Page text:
Yesterday I've started a topic;

http://masm32.com/board/index.php?topic=487.msg3698#msg3698. Here is some technical and historical explanation about that research field.

First of all: The basic idea behind the software is an extra long dot product accumulator, which can accumulate partial results without catastrophic cancellation in scientific computations that can quickly lead to completely inaccurate results. The thread above shows one of these examples, but also how to avoid such errors. The image below shows the principle with five bit numbers.

But do we really need such techniques? The only possible answer is: yes. There is, for example, the ASCI program; ASCI stands for Advanced Strategic Computing Initiative with the following goal:

It aims to replace physical nuclear weapons testing with computer simulations.

There is a critical report by John Gustafson, US-Department of Energy, with the title: "Computational Verifyability and Feasibility of the ASCI Program". The author explains that the confidence in usual calculations combined with error-prone software could lead to a nuclear disaster. Moreover he writes:

This forces us to a very different style of computing, one with which very few people have much experience, where results must come with guarantees. This is a new kind of science ....

That's for sure. One single false operation can crash the entire calculation.

Since 2002 we've discussions about the revision of the floating point standard. I've the copy of a letter (from September 2004) to Bob Davis, Chairman of the IEEE Microprocessor Standards Committee; authors are, besides others, Ulrich Kulisch and William Kahan (the father of floating point arithmetic)

https://en.wikipedia.org/wiki/William_Kahan. Here is one quote:

We think that the tremendous progress in computer technology and the great increase in computer speed should be accompanied by extensions of the mathematical capacity of the computer. Beyond what has already been done by IEEE754R, IFIP WG 2.5 expresses its desire that the following two requirements are included in the future arithmetic standard.

- For the data format double precision, interval arithmetic should be made available at the speed of simple floating-point arithmetic. Most processors on the market are equipped with arithmetic for multimedia applications. On these processors we believe that it is likely that only 0.1% more silicon in the arithmetic circuitry would suffice to realise this capability.
- High speed arithmetic for dynamic precision should be made available for real and for interval data. The basic tool to achieve high speed dynamic precision arithmetic for real and interval data is an exact multiply and accumulate operation for the data format double precision.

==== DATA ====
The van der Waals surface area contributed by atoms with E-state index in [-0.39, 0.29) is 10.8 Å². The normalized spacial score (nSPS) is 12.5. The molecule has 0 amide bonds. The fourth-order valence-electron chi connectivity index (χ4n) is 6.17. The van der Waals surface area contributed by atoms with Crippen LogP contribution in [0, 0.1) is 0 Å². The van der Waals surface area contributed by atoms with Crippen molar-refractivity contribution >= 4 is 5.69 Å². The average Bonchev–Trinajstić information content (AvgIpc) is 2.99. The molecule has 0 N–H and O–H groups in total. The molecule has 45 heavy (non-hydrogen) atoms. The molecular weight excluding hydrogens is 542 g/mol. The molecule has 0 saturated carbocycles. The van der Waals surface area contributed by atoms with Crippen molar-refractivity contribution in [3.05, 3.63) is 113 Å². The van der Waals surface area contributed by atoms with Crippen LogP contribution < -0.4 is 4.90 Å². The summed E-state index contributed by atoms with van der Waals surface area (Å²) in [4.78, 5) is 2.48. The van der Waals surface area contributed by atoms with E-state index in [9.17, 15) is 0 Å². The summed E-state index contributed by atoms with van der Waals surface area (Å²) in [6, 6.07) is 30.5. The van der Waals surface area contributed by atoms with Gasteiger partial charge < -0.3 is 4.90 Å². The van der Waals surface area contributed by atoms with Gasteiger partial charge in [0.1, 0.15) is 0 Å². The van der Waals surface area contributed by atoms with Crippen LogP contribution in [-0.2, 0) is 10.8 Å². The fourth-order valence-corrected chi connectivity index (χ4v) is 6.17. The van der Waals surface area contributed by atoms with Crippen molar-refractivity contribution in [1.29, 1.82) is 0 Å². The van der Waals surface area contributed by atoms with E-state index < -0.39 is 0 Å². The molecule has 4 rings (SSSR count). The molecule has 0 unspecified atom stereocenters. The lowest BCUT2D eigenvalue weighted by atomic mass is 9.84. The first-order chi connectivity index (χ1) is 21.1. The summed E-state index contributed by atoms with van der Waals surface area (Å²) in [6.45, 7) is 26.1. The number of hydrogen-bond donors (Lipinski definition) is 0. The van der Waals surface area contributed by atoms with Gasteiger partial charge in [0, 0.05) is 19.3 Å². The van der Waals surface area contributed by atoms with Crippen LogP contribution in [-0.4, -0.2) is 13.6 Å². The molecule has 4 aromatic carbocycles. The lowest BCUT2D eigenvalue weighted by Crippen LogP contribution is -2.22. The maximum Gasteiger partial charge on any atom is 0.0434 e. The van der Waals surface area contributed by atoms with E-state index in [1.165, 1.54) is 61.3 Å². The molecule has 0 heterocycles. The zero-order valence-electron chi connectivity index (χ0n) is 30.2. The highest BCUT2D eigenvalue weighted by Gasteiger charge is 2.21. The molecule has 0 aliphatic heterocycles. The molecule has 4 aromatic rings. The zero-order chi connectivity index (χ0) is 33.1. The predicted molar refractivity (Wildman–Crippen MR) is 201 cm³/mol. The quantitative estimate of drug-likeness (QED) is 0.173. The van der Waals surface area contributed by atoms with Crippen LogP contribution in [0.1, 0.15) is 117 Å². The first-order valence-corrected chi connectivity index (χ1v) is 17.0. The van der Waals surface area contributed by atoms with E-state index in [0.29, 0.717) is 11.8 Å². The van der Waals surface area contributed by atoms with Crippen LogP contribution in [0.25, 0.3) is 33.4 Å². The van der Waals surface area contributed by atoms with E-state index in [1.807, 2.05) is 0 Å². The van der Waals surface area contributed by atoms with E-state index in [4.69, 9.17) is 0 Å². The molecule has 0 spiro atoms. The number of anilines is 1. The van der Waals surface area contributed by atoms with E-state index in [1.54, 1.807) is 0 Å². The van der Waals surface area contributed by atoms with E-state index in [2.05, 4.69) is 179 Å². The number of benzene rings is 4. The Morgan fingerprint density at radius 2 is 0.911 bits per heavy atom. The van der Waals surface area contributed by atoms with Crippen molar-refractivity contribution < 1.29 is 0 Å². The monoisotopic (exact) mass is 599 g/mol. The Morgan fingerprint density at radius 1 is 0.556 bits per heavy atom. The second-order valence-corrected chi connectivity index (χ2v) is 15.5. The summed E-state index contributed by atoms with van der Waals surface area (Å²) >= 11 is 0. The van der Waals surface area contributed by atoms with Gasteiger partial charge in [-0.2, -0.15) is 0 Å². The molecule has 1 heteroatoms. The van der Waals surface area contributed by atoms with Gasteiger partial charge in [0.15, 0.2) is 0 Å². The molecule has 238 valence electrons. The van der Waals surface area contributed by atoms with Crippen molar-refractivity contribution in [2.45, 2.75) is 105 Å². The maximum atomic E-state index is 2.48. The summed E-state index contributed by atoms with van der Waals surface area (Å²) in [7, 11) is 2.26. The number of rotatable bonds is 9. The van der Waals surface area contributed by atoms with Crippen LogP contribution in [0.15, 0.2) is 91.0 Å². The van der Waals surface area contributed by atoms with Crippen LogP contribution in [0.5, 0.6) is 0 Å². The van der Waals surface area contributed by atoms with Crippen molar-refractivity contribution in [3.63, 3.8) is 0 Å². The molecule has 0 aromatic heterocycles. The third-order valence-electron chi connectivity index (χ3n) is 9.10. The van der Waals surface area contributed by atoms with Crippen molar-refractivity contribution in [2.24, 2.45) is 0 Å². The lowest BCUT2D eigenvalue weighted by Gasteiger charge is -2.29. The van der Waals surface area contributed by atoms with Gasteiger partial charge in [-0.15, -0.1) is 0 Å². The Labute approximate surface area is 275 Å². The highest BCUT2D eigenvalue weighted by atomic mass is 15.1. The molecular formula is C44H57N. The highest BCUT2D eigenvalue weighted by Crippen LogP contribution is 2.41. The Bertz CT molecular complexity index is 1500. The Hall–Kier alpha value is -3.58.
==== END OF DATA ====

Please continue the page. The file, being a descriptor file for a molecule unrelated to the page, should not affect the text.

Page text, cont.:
Both authors are nearly 80 years old, but they have seen the entire question very clear. I'm not sure, if the final result of the new floating point standard will contain the 2 requirements, but I have doubts. The next question is: Will the processor manufacturers follow the standard? The current floating point equipment that we have is far from ideal. What should we think about Intel's and AMD's design decision not to allow BCD arithmetic in the 64 bit long mode?

Anyway, the idea of a extra long accumulator is not very new. I came first in touch with it during my time as a student at the Technical University Dresden. We had an IBM/370 mainframe with the IBM high-accuracy library installed. That library was for real and complex arithmetic and a lot of other fine stuff and did use the long accumulator.

In 1983 I could grab a book by Kulisch and others with the title: "PASCAL-XSC"; that stands for: PASCAL for Extended Scientific Computing. It was impressive - they used the long accumulator, too. The only computer that I had during this time was a Z80 machine (8 bit wide!) with 64 KB RAM (4 KB for the operating system) with a basic interpreter. I hadn't an assembler or compiler (to expensive for me), but I found in one of Berlin's public library a book with the Z80 opcodes. That was enough. I was the assembler and linker in one person, wrote the instructions with pencil and paper down, and poked the bytes via data lines into the memory in a basic array. After 6 weeks and countless system crashes I had my first working long accumulator for REAL4 values (the REAL8 format was unthinkable in this years, because my interpreter didn't support that format). That where wild times!

What else? There's also an English version of Kulisch's book.

And that's for Alex: a Russian version is also available. 2006 came the 3. Russian edition and the compiler is still in use there.

So, that was a bit background information and I hope that other forum members find this questions interesting.

By the way, I've found the books above together with the Z80 code in my bookshelf in the cellar.

Gunther